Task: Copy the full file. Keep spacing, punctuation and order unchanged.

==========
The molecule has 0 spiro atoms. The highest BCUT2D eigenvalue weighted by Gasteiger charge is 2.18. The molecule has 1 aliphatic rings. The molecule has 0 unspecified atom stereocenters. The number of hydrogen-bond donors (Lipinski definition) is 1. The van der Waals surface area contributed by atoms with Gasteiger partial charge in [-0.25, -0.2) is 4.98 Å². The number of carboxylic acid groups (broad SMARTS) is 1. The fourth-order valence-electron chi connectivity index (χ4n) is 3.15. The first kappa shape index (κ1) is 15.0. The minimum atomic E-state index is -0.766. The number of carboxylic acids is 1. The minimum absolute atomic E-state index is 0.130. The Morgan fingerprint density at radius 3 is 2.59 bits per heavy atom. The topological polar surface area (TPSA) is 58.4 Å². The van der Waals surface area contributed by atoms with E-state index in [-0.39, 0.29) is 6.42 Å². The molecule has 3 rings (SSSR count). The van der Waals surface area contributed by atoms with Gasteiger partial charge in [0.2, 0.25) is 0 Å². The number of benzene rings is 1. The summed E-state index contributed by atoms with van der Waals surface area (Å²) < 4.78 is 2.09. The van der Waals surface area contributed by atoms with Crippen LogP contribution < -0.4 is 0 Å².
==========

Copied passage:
The molecule has 0 spiro atoms. The highest BCUT2D eigenvalue weighted by Gasteiger charge is 2.18. The molecule has 1 aliphatic rings. The molecule has 0 unspecified atom stereocenters. The number of hydrogen-bond donors (Lipinski definition) is 1. The van der Waals surface area contributed by atoms with Gasteiger partial charge in [-0.25, -0.2) is 4.98 Å². The number of carboxylic acid groups (broad SMARTS) is 1. The fourth-order valence-electron chi connectivity index (χ4n) is 3.15. The first kappa shape index (κ1) is 15.0. The minimum atomic E-state index is -0.766. The number of carboxylic acids is 1. The minimum absolute atomic E-state index is 0.130. The Morgan fingerprint density at radius 3 is 2.59 bits per heavy atom. The topological polar surface area (TPSA) is 58.4 Å². The van der Waals surface area contributed by atoms with E-state index in [-0.39, 0.29) is 6.42 Å². The molecule has 3 rings (SSSR count). The van der Waals surface area contributed by atoms with Gasteiger partial charge in [0.2, 0.25) is 0 Å². The number of benzene rings is 1. The summed E-state index contributed by atoms with van der Waals surface area (Å²) < 4.78 is 2.09. The van der Waals surface area contributed by atoms with Crippen LogP contribution < -0.4 is 0 Å².